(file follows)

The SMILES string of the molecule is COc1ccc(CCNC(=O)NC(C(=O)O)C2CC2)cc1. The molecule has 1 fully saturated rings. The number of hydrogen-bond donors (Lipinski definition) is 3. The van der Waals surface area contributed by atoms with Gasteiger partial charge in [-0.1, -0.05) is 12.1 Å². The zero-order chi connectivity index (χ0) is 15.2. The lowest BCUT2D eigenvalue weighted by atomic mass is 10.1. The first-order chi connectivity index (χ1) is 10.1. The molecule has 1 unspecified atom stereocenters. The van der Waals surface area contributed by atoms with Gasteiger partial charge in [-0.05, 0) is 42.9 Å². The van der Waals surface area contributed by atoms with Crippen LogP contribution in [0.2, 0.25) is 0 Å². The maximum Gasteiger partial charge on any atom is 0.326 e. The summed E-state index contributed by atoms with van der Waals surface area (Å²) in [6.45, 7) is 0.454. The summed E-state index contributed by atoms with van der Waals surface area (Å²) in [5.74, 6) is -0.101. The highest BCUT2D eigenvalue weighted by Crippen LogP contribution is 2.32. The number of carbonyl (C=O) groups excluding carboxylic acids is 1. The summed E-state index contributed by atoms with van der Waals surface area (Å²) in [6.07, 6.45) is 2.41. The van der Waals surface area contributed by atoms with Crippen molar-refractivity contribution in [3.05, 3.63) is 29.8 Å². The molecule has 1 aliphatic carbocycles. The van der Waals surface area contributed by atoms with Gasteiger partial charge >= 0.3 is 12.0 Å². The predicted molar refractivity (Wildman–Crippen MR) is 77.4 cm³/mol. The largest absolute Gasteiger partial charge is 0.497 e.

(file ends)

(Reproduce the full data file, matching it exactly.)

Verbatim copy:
The SMILES string of the molecule is COc1ccc(CCNC(=O)NC(C(=O)O)C2CC2)cc1. The molecule has 1 fully saturated rings. The number of hydrogen-bond donors (Lipinski definition) is 3. The van der Waals surface area contributed by atoms with Gasteiger partial charge in [-0.1, -0.05) is 12.1 Å². The zero-order chi connectivity index (χ0) is 15.2. The lowest BCUT2D eigenvalue weighted by atomic mass is 10.1. The first-order chi connectivity index (χ1) is 10.1. The molecule has 1 unspecified atom stereocenters. The van der Waals surface area contributed by atoms with Gasteiger partial charge in [-0.05, 0) is 42.9 Å². The van der Waals surface area contributed by atoms with Crippen LogP contribution in [0.2, 0.25) is 0 Å². The maximum Gasteiger partial charge on any atom is 0.326 e. The summed E-state index contributed by atoms with van der Waals surface area (Å²) in [6.45, 7) is 0.454. The summed E-state index contributed by atoms with van der Waals surface area (Å²) in [5.74, 6) is -0.101. The highest BCUT2D eigenvalue weighted by Crippen LogP contribution is 2.32. The number of carbonyl (C=O) groups excluding carboxylic acids is 1. The summed E-state index contributed by atoms with van der Waals surface area (Å²) in [6.07, 6.45) is 2.41. The van der Waals surface area contributed by atoms with Crippen molar-refractivity contribution in [3.05, 3.63) is 29.8 Å². The molecule has 1 aliphatic carbocycles. The van der Waals surface area contributed by atoms with Gasteiger partial charge >= 0.3 is 12.0 Å². The predicted molar refractivity (Wildman–Crippen MR) is 77.4 cm³/mol. The largest absolute Gasteiger partial charge is 0.497 e.